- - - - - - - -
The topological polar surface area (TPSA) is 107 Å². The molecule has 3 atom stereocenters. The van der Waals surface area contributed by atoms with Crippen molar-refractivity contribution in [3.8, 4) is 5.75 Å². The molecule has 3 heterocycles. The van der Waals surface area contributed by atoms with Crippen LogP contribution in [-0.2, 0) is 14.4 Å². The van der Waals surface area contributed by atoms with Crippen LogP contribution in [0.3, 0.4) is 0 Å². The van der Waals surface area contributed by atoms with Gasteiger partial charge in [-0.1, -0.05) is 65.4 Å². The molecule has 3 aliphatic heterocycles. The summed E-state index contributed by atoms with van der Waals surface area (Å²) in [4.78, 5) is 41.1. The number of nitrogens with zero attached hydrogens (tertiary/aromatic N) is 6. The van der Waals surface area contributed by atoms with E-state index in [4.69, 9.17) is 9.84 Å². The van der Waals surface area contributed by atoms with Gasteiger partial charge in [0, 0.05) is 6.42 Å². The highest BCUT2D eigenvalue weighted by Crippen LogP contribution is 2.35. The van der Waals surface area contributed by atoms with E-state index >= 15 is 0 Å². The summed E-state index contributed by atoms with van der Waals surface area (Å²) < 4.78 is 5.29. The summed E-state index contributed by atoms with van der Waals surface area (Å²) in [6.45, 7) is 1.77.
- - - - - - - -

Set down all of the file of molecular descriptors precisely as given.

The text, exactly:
The topological polar surface area (TPSA) is 107 Å². The molecule has 3 atom stereocenters. The van der Waals surface area contributed by atoms with Crippen molar-refractivity contribution in [3.8, 4) is 5.75 Å². The molecule has 3 heterocycles. The van der Waals surface area contributed by atoms with Crippen LogP contribution in [-0.2, 0) is 14.4 Å². The van der Waals surface area contributed by atoms with Crippen LogP contribution in [0.3, 0.4) is 0 Å². The van der Waals surface area contributed by atoms with Gasteiger partial charge in [-0.1, -0.05) is 65.4 Å². The molecule has 3 aliphatic heterocycles. The summed E-state index contributed by atoms with van der Waals surface area (Å²) in [4.78, 5) is 41.1. The number of nitrogens with zero attached hydrogens (tertiary/aromatic N) is 6. The van der Waals surface area contributed by atoms with E-state index in [4.69, 9.17) is 9.84 Å². The van der Waals surface area contributed by atoms with Gasteiger partial charge in [0, 0.05) is 6.42 Å². The highest BCUT2D eigenvalue weighted by Crippen LogP contribution is 2.35. The van der Waals surface area contributed by atoms with E-state index >= 15 is 0 Å². The summed E-state index contributed by atoms with van der Waals surface area (Å²) < 4.78 is 5.29. The summed E-state index contributed by atoms with van der Waals surface area (Å²) in [6.45, 7) is 1.77.